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Microsoft Mouse Supplier Accused of Virtually Imprisoning Workers

PC Magazine  |  April 13, 2010  |  Share  |  Source article

Microsoft said Tuesday that it has agreed to investigate claims that a contract manufacturer of some of its peripheral products has been subjecting its employees to illegal and even inhumane working conditions.

KYE Systems Corp., also known as Dongguan Kunying Computer Products Co. Ltd., was accused by the National Labor Committee of confining workers to dormitories and complying them to work up to 14.7 hours at a shift, including overtime that far exceeded China's legal limits. The total pay averaged about 1500 RMB per month, or just $218 in American dollars.

One worker quoted by the NLC said workers were "like prisoners".

The April 13 report alleges that several OEMs, including Hewlett-Packard, have used KYE in the past. Microsoft manufactures its Microsoft Life Cam VX-7000, basic Optical Mouse, and and the Wireless Notebook Laser Mouse 6000 at the facility, the report claims.

In response to a request for comment, Microsoft said that it maintains a vendor code of conduct on its vendor relations page, and that it was investigating the report.

"Microsoft is committed to the fair treatment and safety of workers employed by our vendors," Microsoft said in a statement. "Microsoft has invested heavily in a vendor accountability program and robust independent third-party auditing program to ensure conformance to the Microsoft Vendor Code of Conduct.

"We are aware of the NLC report and we have commenced an investigation," the company added. "We take these claims seriously, and we will take appropriate remedial measures in regard to any findings of vendor misconduct."

KYE is a Taiwan contract manufacturer with a manufacturing facility in Dongguan City, Guangdong. The report examined working conditions at the company's main manufacturing facility, based on interviews with workers. The NLC also provided photographs of what it said were KYE workers being treated unfairly, including photographs of cramped dormitory rooms and workers asleep at their desks.

KYE did not immediately respond to a request for comment.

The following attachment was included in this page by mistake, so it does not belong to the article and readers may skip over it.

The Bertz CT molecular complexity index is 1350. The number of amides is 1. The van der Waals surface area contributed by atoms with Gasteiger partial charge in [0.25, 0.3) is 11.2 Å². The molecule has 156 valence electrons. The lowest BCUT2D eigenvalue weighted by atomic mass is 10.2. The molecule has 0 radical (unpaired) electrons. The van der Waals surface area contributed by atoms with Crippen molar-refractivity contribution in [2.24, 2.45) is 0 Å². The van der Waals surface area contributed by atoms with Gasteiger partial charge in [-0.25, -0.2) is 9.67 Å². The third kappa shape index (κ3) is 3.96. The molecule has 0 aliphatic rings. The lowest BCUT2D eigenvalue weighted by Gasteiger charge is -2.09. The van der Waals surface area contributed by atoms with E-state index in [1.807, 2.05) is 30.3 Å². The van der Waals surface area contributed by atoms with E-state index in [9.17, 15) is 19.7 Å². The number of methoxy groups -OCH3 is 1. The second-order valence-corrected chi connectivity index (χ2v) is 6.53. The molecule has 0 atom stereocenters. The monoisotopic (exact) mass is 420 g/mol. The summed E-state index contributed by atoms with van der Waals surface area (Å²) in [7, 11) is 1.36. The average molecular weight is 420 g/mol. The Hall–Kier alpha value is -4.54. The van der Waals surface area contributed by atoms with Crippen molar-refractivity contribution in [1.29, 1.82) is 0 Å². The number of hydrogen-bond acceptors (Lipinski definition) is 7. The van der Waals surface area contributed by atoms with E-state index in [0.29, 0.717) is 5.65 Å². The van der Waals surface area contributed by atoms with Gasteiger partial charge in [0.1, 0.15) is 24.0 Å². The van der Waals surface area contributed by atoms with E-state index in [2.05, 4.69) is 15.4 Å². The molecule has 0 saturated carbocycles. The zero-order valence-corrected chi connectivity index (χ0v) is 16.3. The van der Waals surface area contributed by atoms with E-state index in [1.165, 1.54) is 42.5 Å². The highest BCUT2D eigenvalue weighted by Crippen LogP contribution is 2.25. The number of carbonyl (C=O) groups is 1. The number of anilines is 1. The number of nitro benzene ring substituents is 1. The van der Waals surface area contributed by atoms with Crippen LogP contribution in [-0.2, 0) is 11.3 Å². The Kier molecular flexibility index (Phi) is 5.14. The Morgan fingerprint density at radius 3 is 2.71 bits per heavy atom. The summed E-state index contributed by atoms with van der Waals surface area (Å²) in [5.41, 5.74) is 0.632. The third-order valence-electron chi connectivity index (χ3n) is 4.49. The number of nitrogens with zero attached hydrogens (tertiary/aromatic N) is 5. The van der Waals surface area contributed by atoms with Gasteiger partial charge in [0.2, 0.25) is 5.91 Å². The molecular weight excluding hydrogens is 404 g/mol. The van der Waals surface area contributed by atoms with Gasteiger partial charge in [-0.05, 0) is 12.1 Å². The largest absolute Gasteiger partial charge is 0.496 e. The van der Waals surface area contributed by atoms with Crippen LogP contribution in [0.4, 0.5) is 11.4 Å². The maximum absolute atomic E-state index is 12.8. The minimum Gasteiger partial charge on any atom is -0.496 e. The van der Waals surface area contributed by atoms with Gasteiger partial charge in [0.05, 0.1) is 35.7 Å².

"The shifts are not only long, stretching up to 15 hours, the work is also monotonous, numbing and exhausting as the young workers frantically race to complete their mandatory production goals," the NLC's report claims. "Twenty or thirty workers on a line must complete 2,000 Microsoft mice in 12 hours. The workers' hands and fingers are constantly moving, many suffering abrasions and cuts, since the connectors must be inserted very closely together. Once workers meet the production goal, management raises it."

The report partially blamed Microsoft and other OEMs for not enforcing their own vendor codes of conduct, but noted that KYE management typically accompanied inspectors on site visits, and prepped workers to answer questions in a favorable light.

"Corporate audits of the KYE factory by Microsoft and other high tech companies have also failed miserably over the last several years," the report found. "At the KYE factory the process of preparing for monitoring visits is somewhat subtle. Management instructs the workers to 'answer the clients' questions very carefully.' They should say they never work more than 12 hours a day and overtime is less than 36 hours a month. Workers are told to respond they are 'very satisfied' when asked about working conditions, their dorms and meals. To make this sound even more 'authentic,' workers are told to 'spontaneously' mention other factories where they had worked in the past, where conditions were 'awful.' They are more 'hopeful' now that that they are working at KYE."